Demonstrators across the country are speaking out about deaths in their own hometowns.
Protesters have been galvanized around the world by the death of George Floyd, an African American man who pleaded for air and later died after a white police officer in Minnesota pressed his knee into his neck.
Alongside his story, demonstrators are speaking out about deaths in their own hometowns. Some are years-old wounds, while others happened within days of Floyd's death. There are cases that made national headlines and others that reverberated mainly through their own communities.
Here's a look at a few of them by state:
In Phoenix, the name of a man who died the same day as George Floyd, May 25, has become a rallying point.
Dion Johnson lay on the ground for several minutes after he was shot and handcuffed, deprived of emergency medical aid before a nearby ambulance drove the short distance to treat him.
At one point, a trooper used his foot to kick or nudge Johnson, according to traffic-camera video recorded by AZFamily.com.
Police say an Arizona Highway Patrol trooper tried to arrest him after discovering his car stopped on a highway on-ramp with beer and a gun inside. Authorities say Johnson tried to grab the officer's weapon, starting a struggle that ended with the fatal shooting.
Signs are appearing at Connecticut rallies bearing the name of Jose Soto, who died in April after a SWAT team came to help arrest him on an alleged parole violation.
His family has said they asked police to use restraint because he suffered from post-traumatic stress disorder. Soto, 27, was acting irrationally but did not have a weapon, family and law enforcement sources have told the Hartford Courant. He was shot as he exited his mother's home in Manchester. His death remains under investigation.
Salt Lake City protesters are highlighting the case of Bernardo Palacios-Carbajal, who died after officers fired at least 20 shots as he ran away.
His family is calling for the officers to face charges, saying he was afraid and there was no need for them to shoot him so many times.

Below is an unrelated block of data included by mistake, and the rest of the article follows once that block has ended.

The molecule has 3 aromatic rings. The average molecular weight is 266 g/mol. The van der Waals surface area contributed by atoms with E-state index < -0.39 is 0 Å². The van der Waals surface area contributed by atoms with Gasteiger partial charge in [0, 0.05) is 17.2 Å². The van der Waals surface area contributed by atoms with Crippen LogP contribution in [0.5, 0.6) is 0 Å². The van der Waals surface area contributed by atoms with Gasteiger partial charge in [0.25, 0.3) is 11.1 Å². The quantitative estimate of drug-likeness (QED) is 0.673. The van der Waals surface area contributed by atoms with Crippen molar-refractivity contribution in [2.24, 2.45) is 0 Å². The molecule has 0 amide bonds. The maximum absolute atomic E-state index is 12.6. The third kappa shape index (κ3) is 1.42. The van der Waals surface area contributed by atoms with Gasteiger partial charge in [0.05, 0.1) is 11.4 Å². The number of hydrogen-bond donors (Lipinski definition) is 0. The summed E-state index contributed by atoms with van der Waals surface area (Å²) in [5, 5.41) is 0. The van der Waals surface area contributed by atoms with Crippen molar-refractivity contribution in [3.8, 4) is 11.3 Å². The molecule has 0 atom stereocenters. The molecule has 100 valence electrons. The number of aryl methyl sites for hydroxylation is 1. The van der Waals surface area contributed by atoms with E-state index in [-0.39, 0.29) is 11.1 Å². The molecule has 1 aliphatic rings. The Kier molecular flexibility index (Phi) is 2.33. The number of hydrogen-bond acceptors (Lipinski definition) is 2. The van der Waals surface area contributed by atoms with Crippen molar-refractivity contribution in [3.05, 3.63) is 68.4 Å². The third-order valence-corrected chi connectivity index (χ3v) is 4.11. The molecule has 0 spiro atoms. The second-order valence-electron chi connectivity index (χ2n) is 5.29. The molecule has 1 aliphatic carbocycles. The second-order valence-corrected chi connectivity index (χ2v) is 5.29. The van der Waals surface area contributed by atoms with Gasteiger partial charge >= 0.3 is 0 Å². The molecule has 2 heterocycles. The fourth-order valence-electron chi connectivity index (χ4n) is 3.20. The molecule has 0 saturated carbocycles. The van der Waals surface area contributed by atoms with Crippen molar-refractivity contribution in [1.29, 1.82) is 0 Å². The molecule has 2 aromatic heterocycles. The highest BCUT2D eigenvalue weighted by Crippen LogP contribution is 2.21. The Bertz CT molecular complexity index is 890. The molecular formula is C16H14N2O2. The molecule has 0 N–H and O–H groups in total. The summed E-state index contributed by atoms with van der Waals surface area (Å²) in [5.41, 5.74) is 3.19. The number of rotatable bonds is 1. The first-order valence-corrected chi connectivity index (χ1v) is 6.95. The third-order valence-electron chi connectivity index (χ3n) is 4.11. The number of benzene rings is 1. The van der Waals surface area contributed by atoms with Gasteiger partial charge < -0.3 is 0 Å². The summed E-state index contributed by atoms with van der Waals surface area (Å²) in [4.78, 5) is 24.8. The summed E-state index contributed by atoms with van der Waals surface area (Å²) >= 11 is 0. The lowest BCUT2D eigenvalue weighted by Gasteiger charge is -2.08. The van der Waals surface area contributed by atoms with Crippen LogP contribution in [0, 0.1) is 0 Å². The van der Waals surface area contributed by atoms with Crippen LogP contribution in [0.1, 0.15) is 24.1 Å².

Body-camera footage doesn't show him pointing a weapon during the chase, which started as officers investigated reports of a gun threat at a motel on May 23.
Officers said Palacios, 22, did not follow commands to drop an object he was holding and a weapon was found near him after he was shot. Police Chief Mike Brown is standing behind his department and the investigative process.
The deaths of George Floyd and Breonna Taylor, who was shot by police in her Kentucky home this spring, evoke memories in Texas of Atatiana Jefferson, who was shot by police while playing video games with her 8-year-old nephew in Fort Worth last year.
Jefferson, 28, had recently moved into her mother's home to help care for her when Officer Aaron Dean came to the neighborhood during the early morning hours in October 2019 to investigate a report about an open front door.
He shot Jefferson through an open window, without identifying himself as an officer or knocking on the door. Dean later resigned and was charged with murder, a rarity. He has pleaded not guilty.
LGBTQ activists are among those calling for an investigation into the death of a transgender black man who was fatally shot by an officer in Florida in a case they say should not be overlooked.
Tony McDade, 38, was suspected in the stabbing death of his neighbor in Tallahassee, police have said. He was found at a nearby apartment complex, where authorities say he pointed a gun at police before they fired the fatal shots. He often carried a BB gun, according to a previous police report.
Videos posted on Facebook show McDade saying he had been attacked the day before the shooting and was angry. A separate video posted online shows a group of men attacking a person believed to be McDade.
Police have maintained the shooting days after Floyd's death was not racially motivated or unjustified.
In Nashville, Daniel Hambrick's name is among those being remembered. He was shot and killed as he ran from an officer two years ago.
The chase began after officer Andrew Delke pulled into a parking lot because he mistakenly thought he spotted a car he had been following. Hambrick happened to be nearby and ran away. Police say he did not follow commands to drop a gun he was holding, though video footage does not show him pointing it before Delke shot him.
The officer has pleaded not guilty to criminal charges. The outcry eventually led to the creation of a citizen oversight board for Nashville's police force.
The name Dreasjon Reed has become a touchstone in Indianapolis, where his family has called for a federal investigation into the 21-year-old's death after a highway chase.
Facebook livestream video from after the shooting captured one detective saying, "I think it's going to be a closed casket, homie," a reference to a closed-casket funeral.
The May 6 shooting came after a chase that started on the highway and later continued on foot. Police say they tried using a stun gun before exchanging gunfire with Reed, but family attorneys have insisted he did not fire a weapon.
An outcry is growing over the fatal shooting of Erik Salgado at the hands of California Highway Patrol officers on Saturday.
His pregnant girlfriend was also injured in what advocates say was a hail of gunfire. They're calling for the officers to face charges in the death of Salgado, 23, described as a good father looking forward to his next child.
Authorities have said the officers were "conducting a criminal investigation" but refused to say how many shots were fired, who fired them, or what prompted it, the Mercury News reported.